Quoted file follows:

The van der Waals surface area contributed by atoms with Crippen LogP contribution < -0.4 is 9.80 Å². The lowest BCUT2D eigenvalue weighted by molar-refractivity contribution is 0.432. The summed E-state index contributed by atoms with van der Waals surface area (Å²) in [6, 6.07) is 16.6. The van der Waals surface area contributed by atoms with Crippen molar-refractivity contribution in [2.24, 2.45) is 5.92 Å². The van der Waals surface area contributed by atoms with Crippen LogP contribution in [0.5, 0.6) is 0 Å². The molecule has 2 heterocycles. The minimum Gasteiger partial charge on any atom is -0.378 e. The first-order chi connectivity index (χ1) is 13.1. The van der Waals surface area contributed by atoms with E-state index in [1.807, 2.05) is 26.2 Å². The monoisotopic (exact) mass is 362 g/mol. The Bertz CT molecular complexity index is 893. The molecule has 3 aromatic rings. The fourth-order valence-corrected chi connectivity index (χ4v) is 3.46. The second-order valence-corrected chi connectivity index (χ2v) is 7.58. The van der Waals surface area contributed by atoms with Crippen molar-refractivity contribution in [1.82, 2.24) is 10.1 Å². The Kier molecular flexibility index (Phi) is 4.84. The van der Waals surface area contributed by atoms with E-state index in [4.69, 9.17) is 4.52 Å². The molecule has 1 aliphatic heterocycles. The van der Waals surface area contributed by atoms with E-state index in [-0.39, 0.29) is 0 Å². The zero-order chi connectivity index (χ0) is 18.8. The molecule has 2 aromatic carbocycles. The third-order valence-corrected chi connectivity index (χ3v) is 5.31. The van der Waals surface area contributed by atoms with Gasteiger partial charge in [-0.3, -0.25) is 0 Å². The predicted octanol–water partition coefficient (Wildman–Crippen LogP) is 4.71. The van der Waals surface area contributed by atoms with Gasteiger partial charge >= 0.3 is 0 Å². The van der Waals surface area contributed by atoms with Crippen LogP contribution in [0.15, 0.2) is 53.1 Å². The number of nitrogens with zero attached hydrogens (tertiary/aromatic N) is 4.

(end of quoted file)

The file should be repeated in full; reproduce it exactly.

The van der Waals surface area contributed by atoms with Crippen LogP contribution < -0.4 is 9.80 Å². The lowest BCUT2D eigenvalue weighted by molar-refractivity contribution is 0.432. The summed E-state index contributed by atoms with van der Waals surface area (Å²) in [6, 6.07) is 16.6. The van der Waals surface area contributed by atoms with Crippen molar-refractivity contribution in [2.24, 2.45) is 5.92 Å². The van der Waals surface area contributed by atoms with Crippen LogP contribution in [0.5, 0.6) is 0 Å². The molecule has 2 heterocycles. The minimum Gasteiger partial charge on any atom is -0.378 e. The first-order chi connectivity index (χ1) is 13.1. The van der Waals surface area contributed by atoms with E-state index in [1.807, 2.05) is 26.2 Å². The monoisotopic (exact) mass is 362 g/mol. The Bertz CT molecular complexity index is 893. The molecule has 3 aromatic rings. The fourth-order valence-corrected chi connectivity index (χ4v) is 3.46. The second-order valence-corrected chi connectivity index (χ2v) is 7.58. The van der Waals surface area contributed by atoms with Crippen molar-refractivity contribution in [1.82, 2.24) is 10.1 Å². The Kier molecular flexibility index (Phi) is 4.84. The van der Waals surface area contributed by atoms with E-state index in [4.69, 9.17) is 4.52 Å². The molecule has 1 aliphatic heterocycles. The van der Waals surface area contributed by atoms with E-state index in [-0.39, 0.29) is 0 Å². The zero-order chi connectivity index (χ0) is 18.8. The molecule has 2 aromatic carbocycles. The third-order valence-corrected chi connectivity index (χ3v) is 5.31. The van der Waals surface area contributed by atoms with Gasteiger partial charge in [-0.3, -0.25) is 0 Å². The predicted octanol–water partition coefficient (Wildman–Crippen LogP) is 4.71. The van der Waals surface area contributed by atoms with Gasteiger partial charge >= 0.3 is 0 Å². The van der Waals surface area contributed by atoms with Crippen LogP contribution in [0.15, 0.2) is 53.1 Å². The number of nitrogens with zero attached hydrogens (tertiary/aromatic N) is 4.